Don: Hot Belly Mamas downtown. It’s a local restaurant. I don’t know if there was something to it. I think that they just liked Hot Belly Mamas. It was a pretty good place, but they had some good swoop potato fries and good seafood dishes as well. So, we went down to Hot Belly Mamas and I sat down and talked a little bit about the company. And they did make me a job offer. They said, “We’re technically under a hiring freeze, but we’re going to make an exception. However, the only position that we could offer you would be quality assurance.” And I was like, “Yeah, sounds good to me.”
Adam: Don left there pretty excited.
Don: I didn’t know how to do QA. I went in expecting that I would move into a development. I just had to do some time as QA until position would be available.
Adam: And did you phone your mom? Or I don’t know who you phone and say, “I got it.”
Don: Yeah. No, I phone my mom, and I was like, “I already have a job,” which was… It was good. It was nice.
Adam: And then how long till you started?
Don: It was quick. It was the next Monday.
Adam: Oh, wow.
Don: Yeah. No, they rushed me in there.
Adam: The only thing disappointing was the pay.
Don: The equivalent of maybe somebody who’d be working fast food flipping burgers or something, right? This is pretty low, but I always viewed it as a place where I could progress. You get in there, you work on the bottom level and you work your way up.
Adam: Tell me about the first day. What did you-
Don: It was in the summer, and I remember it being super hot outside, but it was air conditioned on the inside, so that was nice. They gave me a small desk beside a couple other people in a bullpen, and I didn’t spend any time doing any actual work for the first little while. I spent most of the first day in a meeting with a product manager and she went over the whole product with me with this giant binder in a meeting room in a conference and kind of clicked through the product that we were going to be working on and kind of just showed me an overall, this is what it does, this is how it works from a client perspective. And I’m not going to remember half this stuff. Oh, that’s fine. You’ll have this binder. You can look it up anytime you want. And I still have that binder.
Adam: What the product was was a learning management system. Think Blackboard, the software that you would use to sign up for classes, get your grades, and see your transcript, but it was aimed at corporate internal trainings.
Don: I think I started testing certain tasks, small tasks that they got for me just to test some things, and I found some small bugs. So, I think it didn’t take me too long that I started poking around the code. So when I tested something, I started looking in the code to see if I could find what the problem was, and then I just fixed it. I started fixing the bugs that I was finding. And I worked with another developer there, and he looked through my code and stuff and he would commit it on my behalf for a while until I got permission to just to do it on my own, it was like that for a bit, until I eventually walked into my manager’s office and I was like, “Hey, look, I’m fixing bugs and doing development. Maybe I should be a developer.”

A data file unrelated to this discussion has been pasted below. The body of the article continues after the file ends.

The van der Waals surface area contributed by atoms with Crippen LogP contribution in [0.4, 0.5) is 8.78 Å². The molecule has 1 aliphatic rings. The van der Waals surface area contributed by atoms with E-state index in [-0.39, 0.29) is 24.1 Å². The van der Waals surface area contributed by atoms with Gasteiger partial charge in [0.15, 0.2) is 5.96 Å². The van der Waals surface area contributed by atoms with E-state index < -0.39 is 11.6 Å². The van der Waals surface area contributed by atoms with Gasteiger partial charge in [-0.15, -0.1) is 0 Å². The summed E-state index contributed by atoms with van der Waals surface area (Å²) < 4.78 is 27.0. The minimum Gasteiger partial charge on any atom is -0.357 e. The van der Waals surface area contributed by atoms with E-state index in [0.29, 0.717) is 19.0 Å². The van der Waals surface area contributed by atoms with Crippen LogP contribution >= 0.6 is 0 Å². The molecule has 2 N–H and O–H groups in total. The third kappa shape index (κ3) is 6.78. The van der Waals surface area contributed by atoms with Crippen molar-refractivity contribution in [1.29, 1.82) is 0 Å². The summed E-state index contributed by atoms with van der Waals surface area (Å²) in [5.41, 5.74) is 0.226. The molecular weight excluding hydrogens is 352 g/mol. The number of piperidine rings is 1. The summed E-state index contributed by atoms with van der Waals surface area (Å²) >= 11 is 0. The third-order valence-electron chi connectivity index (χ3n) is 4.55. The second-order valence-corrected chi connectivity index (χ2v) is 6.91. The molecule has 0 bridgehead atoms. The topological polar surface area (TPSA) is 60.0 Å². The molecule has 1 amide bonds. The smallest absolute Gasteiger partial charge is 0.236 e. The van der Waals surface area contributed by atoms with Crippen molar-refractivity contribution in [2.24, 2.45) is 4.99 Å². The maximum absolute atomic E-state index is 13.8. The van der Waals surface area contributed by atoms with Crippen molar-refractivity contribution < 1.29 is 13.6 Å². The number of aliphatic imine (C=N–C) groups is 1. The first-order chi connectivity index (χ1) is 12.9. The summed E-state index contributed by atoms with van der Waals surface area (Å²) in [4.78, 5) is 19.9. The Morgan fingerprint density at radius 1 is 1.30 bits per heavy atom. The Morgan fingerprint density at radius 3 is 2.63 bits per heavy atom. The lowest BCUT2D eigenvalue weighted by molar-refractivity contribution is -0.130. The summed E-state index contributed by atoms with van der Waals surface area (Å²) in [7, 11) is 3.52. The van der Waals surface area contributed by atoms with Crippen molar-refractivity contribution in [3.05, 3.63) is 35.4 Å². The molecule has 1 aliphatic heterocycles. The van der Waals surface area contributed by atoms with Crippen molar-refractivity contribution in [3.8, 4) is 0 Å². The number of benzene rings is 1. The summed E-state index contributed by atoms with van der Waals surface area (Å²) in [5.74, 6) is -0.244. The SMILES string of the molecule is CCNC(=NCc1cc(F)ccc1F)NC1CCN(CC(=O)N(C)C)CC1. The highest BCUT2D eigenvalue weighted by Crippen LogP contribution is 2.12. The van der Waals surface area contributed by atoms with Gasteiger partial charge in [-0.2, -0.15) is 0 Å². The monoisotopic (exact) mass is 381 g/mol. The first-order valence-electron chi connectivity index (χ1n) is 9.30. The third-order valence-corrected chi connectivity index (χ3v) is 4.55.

Adam: Was there any concern, I don’t know, that you wouldn’t be able to be able to do it or it would be too complex?
Don: The way that I viewed it is they had a lot of senior developers and developers that were layered longer than I was, and they were handling a lot of the more complex, complicated issues, but there were a lot of things that were falling through the cracks, and I was more than comfortable just picking those up and fixing them until I learned more about the product. So, I was like, “Yeah. No, I’ll be a developer, but I’ll be a junior developer. So, I’ll just do the things that are maybe tedious or repetitive or easy that the senior developers shouldn’t have to waste their time on.”
Mr. Bug Fixer
Adam: That allowed the other developers to work on more important things. So, that meant all the devs were glad to have Don on the team. He was Mr. Bug Fixer. But he didn’t understand all the codes, so he had to chase down the more experienced devs and ask them questions. The standard way to do this was to write an email, but Don had his own method.
Don: I found it just a lot more effective to walk over to somebody’s desk. You read the room, right? If they’re in the zone, you’re like, I’m going to come back later. You don’t interrupt them. But if it looks like they might have a minute, and you’re like, “Hey, I have a problem. I’m working on this thing. Do you have a minute?” And that’s when you realize everybody’s just barely holding it together.
Don: Because the product was large, nobody knew everything. Everyone was siloed into a particular piece or area. So if I went over to somebody and was like, “Hey, I’m working on this area of the system, how does this work?” And they’d be like, “I don’t know. You got to go talk to Bill or something.” I was like, “Okay, what about Bill?” “Well, he’s on vacation. He’s not going to be back for a couple weeks.” “Does anybody know this works?” It’s like, “Well, you could talk to the project manager that might know how we use it according to the manuals.” I’m like, well, that doesn’t help me. I have a technical code question. Yeah, no, you’re going to have to wait for Bill. So, you wait for Bill, and then you go and you talk to Bill and he’s like, “Yeah. I handle all the issues on this particular piece. In fact, just let me do it.” That’s usually what it would end up being. “I have a problem with this feature, and I think that I know what’s wrong with it. Can you look?” And he was like, “No, just let me do it.”
Adam: There was territory.